The third wave of coronavirus is currently brushing trough Hungary, producing frightening records practically every single day. Globalisation further enhances the spread, causing a situation never experienced before. However, Hungary has some knowledge on how to treat its people and what measure to take in case an epidemic of this magnitude strikes.
As we all studied history, we know that coronavirus is not the first global pandemic paralysing entire countries and continents. The devastating Spanish flue a hundred years ago wiping out one-third of the population at the time, or plague, a reoccurring disease that still secretly lives among us, are both something to be taken seriously. However, there is a third disease whose reappearance and the government’s response to it show some similarities to today’s pandemic circumstances.
In 1848, in the same year of the War of Independence,
an awful disease: cholera ran through Hungary for the second time in 18 years, causing a pandemic.
Index.hu talked to historian Csaba Fazekas to know more about the circumstances and the government’s measures in that particular situation.
In 1830, when cholera appeared for the first time in Hungary, the disease was already identified on a global level, helping Hungarian people to know more or less what they were up against.
The creation of an operative board and the collection, supervision and analysation of pandemic data is not a novelty
born due to covid. The newly established Batthyány government (the first Prime Minister of Hungary) sent a Minister and a group of 3 doctors to the Romanian Principality, where the first cases had been reported very close to Hungary. They reaffirmed that due to the high number of travellers, the infection would sooner or later reach Hungary as well. When this happened in May, the country was already deep into a revolutionary situation that burst out on 15 March. Contemporary reports and newspaper articles show the government’s dilemma about what to do exactly against a pandemic threat in the middle of a revolution.
Finally, in July, restrictions aimed at stopping the disease were released. However, the government emphasised they would not introduce a total lockdown as they had done in 1831. The reason behind this promise is the
reaction of the population 17 years earlier to the strict measures that ultimately caused a so-called “cholera revolt”, apart from the already heated revolutionary public sentiment.
Such as today, well-known doctors of that time – based on their knowledge – were giving out precautionary measures, which included the constant ventilation of rooms and thoroughly washing all foods. Not only precautions were published, of course, those who were infected also received help from the government in terms of how to treat themselves the best way possible. Against diarrhoea, the main symptom of cholera, a medicament containing coal and the use of essential oils were advised.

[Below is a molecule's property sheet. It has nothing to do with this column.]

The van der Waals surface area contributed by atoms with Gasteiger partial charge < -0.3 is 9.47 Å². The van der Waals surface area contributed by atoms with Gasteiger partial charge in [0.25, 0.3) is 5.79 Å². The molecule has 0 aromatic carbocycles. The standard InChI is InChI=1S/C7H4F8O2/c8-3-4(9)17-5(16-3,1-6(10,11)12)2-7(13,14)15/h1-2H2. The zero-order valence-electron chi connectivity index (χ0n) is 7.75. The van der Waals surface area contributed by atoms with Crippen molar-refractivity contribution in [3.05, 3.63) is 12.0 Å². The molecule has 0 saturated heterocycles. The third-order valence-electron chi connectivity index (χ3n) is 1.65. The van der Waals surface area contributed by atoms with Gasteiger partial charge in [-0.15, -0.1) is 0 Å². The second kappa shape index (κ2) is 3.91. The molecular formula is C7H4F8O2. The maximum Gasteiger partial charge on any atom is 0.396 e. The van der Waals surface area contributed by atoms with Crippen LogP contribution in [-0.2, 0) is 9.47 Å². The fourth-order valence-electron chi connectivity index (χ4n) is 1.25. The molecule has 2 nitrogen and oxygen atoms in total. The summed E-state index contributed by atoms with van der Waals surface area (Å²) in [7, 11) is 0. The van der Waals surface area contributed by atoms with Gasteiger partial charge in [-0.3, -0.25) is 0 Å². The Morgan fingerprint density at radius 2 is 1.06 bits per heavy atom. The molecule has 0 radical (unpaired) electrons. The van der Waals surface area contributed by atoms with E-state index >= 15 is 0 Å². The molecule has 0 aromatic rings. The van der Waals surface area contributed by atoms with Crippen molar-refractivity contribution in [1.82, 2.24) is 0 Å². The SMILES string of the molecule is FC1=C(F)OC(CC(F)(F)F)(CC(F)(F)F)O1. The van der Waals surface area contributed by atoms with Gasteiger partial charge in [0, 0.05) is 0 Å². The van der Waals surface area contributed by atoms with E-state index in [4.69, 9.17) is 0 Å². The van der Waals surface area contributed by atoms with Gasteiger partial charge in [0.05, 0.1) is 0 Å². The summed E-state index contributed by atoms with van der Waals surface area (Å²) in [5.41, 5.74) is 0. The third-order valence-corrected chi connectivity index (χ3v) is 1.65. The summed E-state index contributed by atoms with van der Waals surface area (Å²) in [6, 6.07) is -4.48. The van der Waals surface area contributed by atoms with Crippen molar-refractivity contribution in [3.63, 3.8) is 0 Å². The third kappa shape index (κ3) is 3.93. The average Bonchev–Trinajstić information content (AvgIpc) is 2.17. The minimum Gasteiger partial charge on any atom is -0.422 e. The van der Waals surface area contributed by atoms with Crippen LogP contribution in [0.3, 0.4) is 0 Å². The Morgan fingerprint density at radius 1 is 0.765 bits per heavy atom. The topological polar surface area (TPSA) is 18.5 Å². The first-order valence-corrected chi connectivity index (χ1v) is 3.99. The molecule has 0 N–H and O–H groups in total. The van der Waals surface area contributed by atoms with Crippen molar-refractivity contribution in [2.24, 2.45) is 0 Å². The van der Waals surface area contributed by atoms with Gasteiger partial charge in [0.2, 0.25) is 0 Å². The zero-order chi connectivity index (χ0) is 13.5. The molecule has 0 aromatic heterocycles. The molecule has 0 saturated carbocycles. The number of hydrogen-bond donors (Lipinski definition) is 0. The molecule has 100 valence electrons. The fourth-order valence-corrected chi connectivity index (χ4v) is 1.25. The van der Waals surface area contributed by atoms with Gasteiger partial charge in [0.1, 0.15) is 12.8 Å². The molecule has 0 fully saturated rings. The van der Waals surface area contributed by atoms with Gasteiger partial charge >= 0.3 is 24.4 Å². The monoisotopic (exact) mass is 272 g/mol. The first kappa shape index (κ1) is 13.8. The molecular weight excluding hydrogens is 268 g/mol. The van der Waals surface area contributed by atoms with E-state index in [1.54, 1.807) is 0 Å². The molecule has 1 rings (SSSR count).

Thanks to the freedom of liberty, many “miracle doctors” appeared with their most effective treatments. “It is important to note that in the middle of the 19th century, not even doctors knew exactly how the disease was spreading”, – reminds Csaba Fazekas. Then he added that one thing was for sure,
there were no cholera deniers at that time.
According to him, the government, and later the commission, did everything in their power and their capabilities, based on the contemporary medical standards. A separate section in a hospital was set up in Pest-Buda solely for cholera patients, in a time when people did not go to hospitals to get treated but as a final step before death. Of course, outside the hospitals, infected people were separated from the population as the notion of quarantine has been known since the middle ages.
From October 1848, an operation board was operating – the Committee on National Cholera Issues – to acquire data on the epidemic so that they could foresee the spreading and the severity of it.
Revolutionary military actions had both negative and positive effects at the same time. On the one hand, the economic and commercial halt caused difficulties, although armed conflicts made people stay home and not travel for a while. The movement of military troupes technically created a quarantine situation among civilians as they were afraid to move around.
On the other hand, due to the lack of a unified Hungarian policy and the revolutionary situation during which the borders were changing a bit from time to time, effectively stepping up against cholera and obtaining real numbers of cases and victims was impossible. However, we can guess that the two waves of cholera between 1848 and 1849 took up to 200-250 thousand lives.
It is interesting to note that
the epidemic appeared in the propaganda of the revolution
as well. Wherever it was detected, it was linked to Russia and Russian troops, stating that they were dragging cholera into Hungary. Nevertheless, it was not true as the disease was already inside the country when these troops crossed the borders at the beginning of 1849.